TLP 1.3 Linux Laptop Battery Extender Released

TLP Linux battery optimization tool 1.3

After being in development for 8 months, TLP 1.3 was released with a new configuration scheme, tlp-stat improvements, and a workaround for laptops reporting incorrect AC or battery status, among others.

TLP is an advanced power management tool for Linux. The tool comes with a default configuration optimized for battery saving, so it's very easy to use - just install TLP and you can forget about it. TLP is highly customizable though, so in case you want to change some of its settings you can do that too (this is done by editing the TLP configuration file).

TLP auto-detects if your laptop runs on battery or AC and applies settings (changes the CPU frequency scaling and governor, sets the WiFi power saving mode, enables or disables integrated radio devices, sets the disk APM and disk spin down timeout, etc.) that optimize the laptop for performance (when on AC) or battery saving (when on battery). A list of features can be found on its website.

It's also worth nothing that TLP works as a system service and doesn't have a GUI by default. There is a third-party GUI that makes it easy to change the TLP configuration though, called TLPUI. At the time I'm writing this article though, TLPUI has not yet been updated to support the latest TLP 1.3, but this will probably happen soon.

The latest TLP 1.3 comes with a new configuration scheme in which the config files are parsed instead of being sourced (no more shell expansion). /etc/default/tlp is replaced by /etc/tlp.conf, with the settings being read in the following order:

  1. Intrinsic defaults
  2. /etc/tlp.d/*.conf - drop-in customization snippets
  3. /etc/tlp.conf - user configuration

The last occurrence has precedence in case of identical parameters.

TLP 1.3 also comes with many tlp-stat improvements. tlp-stat is a command line tool part of TLP that shows the current configuration, system information, active power saving settings and battery data. tlp-stat changes in this TLP release include:

  • tlp-stat:
    • Configuration: show file where the parameter comes from
    • System Info:
      • Show SELinux status
      • Show RDW as 'disabled' when TLP is disabled as a whole
      • Indicate persistent mode
    • Intel CPU: don't show EPB values when HWP.EPP is active (see above)
    • PCIe ASPM: show available policies
  • tlp-stat -b (TLP battery data):
    • Charge thresholds: better checks for command line and configuration; clearer error messages
    • tlp discharge: error message "check your hardware" when battery wasn't completely discharged
    • Distinguish between "no kernel support" for natacpi (Linux < 4.17) and "laptop not supported" (Linux >= 4.17)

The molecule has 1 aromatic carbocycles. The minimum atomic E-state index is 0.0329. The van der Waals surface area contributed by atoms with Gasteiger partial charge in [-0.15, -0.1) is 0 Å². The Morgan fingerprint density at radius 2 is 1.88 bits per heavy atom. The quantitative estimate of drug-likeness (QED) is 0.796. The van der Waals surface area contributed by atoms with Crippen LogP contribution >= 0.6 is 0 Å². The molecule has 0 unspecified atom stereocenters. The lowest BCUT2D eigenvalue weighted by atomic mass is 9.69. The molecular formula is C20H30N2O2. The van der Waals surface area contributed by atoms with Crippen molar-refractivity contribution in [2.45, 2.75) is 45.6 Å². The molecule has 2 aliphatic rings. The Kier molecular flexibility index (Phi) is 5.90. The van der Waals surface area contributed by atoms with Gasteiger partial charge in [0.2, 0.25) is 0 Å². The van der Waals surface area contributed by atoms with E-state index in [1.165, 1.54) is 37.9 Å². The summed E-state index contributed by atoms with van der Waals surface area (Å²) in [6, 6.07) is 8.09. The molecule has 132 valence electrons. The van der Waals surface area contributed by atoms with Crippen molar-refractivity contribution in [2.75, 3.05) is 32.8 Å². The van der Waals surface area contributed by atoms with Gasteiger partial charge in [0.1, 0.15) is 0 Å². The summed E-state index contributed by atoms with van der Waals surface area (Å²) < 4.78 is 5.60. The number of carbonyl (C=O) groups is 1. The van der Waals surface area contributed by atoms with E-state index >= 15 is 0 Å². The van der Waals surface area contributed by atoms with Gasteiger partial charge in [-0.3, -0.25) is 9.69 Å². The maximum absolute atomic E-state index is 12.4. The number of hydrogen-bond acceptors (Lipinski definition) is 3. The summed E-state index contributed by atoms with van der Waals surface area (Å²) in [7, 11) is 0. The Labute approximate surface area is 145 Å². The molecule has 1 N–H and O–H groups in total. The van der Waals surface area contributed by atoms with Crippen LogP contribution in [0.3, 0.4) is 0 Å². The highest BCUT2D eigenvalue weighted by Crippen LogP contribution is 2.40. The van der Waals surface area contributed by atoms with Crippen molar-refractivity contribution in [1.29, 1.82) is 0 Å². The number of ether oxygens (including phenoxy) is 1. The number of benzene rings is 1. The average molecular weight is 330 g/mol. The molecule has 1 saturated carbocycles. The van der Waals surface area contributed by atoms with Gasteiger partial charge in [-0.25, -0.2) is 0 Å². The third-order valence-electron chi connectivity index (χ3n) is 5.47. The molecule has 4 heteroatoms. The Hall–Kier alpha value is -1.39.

• Supplement battery status "Unknown" with "threshold may prevent charging" when thresholds are available only

As a reminder, the old tlp stat command has been deprecated in TLP 1.2, so starting with that version you need to use tlp-stat (with root privileges) instead.

Other new features and enhancements in TLP 1.3:

  • Added workaround (enable it with TLP_PS_IGNORE=BAT or TLP_PS_IGNORE=AC) for laptops reporting incorrect AC or battery status
  • Added powersupersave PCIe ASPM method
  • Replace tlp-sleep.service with /lib/systemd/system-sleep/tlp
  • CPU_ENERGY_PERF_POLICY_ON_AC/BAT:
    • backward compatible merge of settings for Intel energy vs. performance policies EPB (ENERGY_PERF_POLICY_ON_AC/BAT) and HWP.EPP (CPU_HWP_ON_AC/BAT)
    • when HWP.EPP is available, EPB is not set
    • validate parameters
    • eliminate external tool x86_energy_perf_policy for kernel >= 5.2
  • Fixed:
  • ThinkPad X240 discharge BAT1 malfunction when BAT0 is not installed
  • NVMe detection on Linux 4.15
  • tlp-stat: ignore HID device batteries to prevent errors in tlp-stat output in battery section

Want to squeeze more juice out of your laptop's battery? Also see auto-cpufreq, a new automatic CPU speed and power optimizer for Linux which aims to "improve battery life without making any compromises". This tool doesn't interfere with TLP, so you can have both installed in the same time.

Download TLP



There are TLP packages in the repositories of Arch Linux, Debian, Fedora, Gentoo, openSUSE and Linux distributions based on these, like Ubuntu-based Linux Mint, Pop!_OS or Elementary OS, etc. See the TLP installation instructions linked above and scroll down to the section dedicated to the Linux distribution you're using, then follow the instructions from there.

It's worth noting that TLP 1.3 was only recently released, so it didn't yet make it into the repositories in all the cases. So you may find the older TLP 1.2 in the repositories. If you don't want to wait for the latest release to hit the repositories of the Linux distribution you're using, you can look for a third-party TLP repository, or install TLP from source.

Ubuntu / Ubuntu-based (Linux Mint, Elementary OS, Pop!_OS, Zorin OS, etc.) Linux distributions users can use the official TLP PPA repository to install the latest version of TLP:

sudo add-apt-repository ppa:linrunner/tlp
sudo apt update
sudo apt install tlp tlp-rdw

For ThinkPads also install:

sudo apt install tp-smapi-dkms acpi-call-dkms

TLP starts automatically on boot. To avoid a system reboot you can start it right after installing it using:

sudo tlp start